The Blockchain 101: Consensus, Incentivisation & Decentralisation

In many ways, blockchains are like democracies. The system only works if there are lots of people who come together and vote



Why do people bother to vote when they aren’t required to by law? In the United States, 62% of Americans voted in their most recent election. Millions of people forfeited their time to have a say in the governance of their country.

In many ways, blockchains are like democracies. The system only works if there are lots of people who come together and vote in the best interests of the system, which is ultimately in their best interest. However, in a blockchain, there is no subjectivity of what is in the system’s best interest. It is either good or bad.


The breakthrough of blockchains, are algorithmic incentives to encourage participation in the network, so there can be decentralised consensus. In simpler terms, they create democracies that encourage lots of people to vote in the best interest of the system by offering rewards. If lots of people vote, a bad actor can’t win. Note: Remember there is no subjectivity in what qualifies a bad actor.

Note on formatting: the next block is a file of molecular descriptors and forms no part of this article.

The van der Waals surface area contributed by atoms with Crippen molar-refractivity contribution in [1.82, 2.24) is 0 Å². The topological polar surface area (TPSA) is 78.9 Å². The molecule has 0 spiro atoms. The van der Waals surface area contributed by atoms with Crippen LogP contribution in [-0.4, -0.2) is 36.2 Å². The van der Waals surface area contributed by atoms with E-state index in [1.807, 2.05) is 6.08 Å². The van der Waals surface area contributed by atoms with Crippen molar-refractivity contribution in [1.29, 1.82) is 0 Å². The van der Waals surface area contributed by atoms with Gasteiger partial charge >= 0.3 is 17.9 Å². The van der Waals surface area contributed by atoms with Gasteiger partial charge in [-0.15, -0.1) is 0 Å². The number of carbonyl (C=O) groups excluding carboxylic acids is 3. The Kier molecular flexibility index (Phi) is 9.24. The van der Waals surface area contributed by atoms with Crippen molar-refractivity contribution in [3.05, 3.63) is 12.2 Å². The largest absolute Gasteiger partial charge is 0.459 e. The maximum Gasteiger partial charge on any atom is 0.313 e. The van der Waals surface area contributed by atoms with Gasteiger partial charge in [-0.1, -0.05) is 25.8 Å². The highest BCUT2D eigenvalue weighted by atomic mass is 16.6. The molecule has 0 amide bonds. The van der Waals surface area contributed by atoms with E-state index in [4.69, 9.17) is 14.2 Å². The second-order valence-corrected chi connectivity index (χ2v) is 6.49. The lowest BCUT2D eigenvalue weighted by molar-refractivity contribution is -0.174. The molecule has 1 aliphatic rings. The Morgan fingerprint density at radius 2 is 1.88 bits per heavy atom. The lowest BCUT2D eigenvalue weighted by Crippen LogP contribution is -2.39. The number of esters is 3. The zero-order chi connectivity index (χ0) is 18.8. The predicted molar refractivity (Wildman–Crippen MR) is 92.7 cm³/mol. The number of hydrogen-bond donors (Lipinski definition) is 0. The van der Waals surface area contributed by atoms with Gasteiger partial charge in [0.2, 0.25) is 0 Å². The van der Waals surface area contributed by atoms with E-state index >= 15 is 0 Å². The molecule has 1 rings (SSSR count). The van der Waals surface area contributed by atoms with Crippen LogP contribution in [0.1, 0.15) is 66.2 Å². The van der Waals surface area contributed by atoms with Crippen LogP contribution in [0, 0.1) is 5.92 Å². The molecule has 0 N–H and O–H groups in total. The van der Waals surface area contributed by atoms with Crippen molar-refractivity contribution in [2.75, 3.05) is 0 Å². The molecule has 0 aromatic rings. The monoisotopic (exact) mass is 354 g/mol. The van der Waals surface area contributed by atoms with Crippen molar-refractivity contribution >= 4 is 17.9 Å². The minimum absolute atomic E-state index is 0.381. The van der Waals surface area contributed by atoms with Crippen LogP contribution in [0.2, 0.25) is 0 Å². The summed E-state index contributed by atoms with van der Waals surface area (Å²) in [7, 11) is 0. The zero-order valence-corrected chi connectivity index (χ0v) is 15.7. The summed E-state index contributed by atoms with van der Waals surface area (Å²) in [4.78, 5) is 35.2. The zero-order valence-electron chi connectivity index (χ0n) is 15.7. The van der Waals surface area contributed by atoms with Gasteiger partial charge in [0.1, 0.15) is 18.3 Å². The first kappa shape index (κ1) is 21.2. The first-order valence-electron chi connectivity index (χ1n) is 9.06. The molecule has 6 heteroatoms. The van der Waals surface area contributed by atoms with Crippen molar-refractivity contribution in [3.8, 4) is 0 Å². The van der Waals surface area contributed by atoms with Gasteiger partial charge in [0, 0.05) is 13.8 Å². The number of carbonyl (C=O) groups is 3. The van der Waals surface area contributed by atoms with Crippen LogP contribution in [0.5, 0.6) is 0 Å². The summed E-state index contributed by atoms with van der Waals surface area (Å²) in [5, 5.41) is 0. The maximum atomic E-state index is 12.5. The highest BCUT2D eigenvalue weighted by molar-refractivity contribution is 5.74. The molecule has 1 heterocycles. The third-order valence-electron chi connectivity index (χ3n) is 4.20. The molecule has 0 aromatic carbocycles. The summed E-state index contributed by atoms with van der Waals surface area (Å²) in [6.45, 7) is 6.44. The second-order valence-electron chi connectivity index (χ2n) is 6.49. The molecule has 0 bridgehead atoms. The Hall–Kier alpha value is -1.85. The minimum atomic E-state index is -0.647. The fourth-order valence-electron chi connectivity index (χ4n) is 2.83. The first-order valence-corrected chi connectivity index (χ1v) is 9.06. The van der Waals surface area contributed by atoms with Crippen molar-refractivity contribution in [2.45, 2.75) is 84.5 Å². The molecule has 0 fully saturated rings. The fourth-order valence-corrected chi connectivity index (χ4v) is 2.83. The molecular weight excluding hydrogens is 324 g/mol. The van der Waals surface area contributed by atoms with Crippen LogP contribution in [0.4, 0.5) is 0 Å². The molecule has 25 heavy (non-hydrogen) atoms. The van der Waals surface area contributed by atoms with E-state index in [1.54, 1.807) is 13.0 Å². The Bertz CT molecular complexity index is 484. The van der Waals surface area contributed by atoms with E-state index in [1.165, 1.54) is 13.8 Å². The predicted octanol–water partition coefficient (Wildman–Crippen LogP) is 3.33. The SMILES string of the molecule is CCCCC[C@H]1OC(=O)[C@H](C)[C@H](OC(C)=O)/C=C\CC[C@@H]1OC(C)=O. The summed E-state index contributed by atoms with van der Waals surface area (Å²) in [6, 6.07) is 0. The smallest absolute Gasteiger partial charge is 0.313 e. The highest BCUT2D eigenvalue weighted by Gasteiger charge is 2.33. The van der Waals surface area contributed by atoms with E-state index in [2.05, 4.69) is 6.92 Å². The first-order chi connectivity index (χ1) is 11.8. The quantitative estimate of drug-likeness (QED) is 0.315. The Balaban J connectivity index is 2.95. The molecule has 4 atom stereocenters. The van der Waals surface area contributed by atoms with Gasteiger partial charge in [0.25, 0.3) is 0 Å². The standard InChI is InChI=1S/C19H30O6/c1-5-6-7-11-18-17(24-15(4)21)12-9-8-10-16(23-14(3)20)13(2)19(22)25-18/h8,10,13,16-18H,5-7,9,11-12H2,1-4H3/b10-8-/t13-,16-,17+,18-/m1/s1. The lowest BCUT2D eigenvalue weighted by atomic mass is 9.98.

As we have touched on in the series, we know there is a ledger which anyone can add an entry with trust that it is genuine. However the question remains, why would anyone want to be a part of the system — rejecting and approving genuine transactions and storing all the data on their computer.

But why does anyone help run these systems at the beginning? Indeed, many projects with a blockchain face this dilemma of how to incentivise people to maintain the network, as they can only become decentralised if lots of people opt in.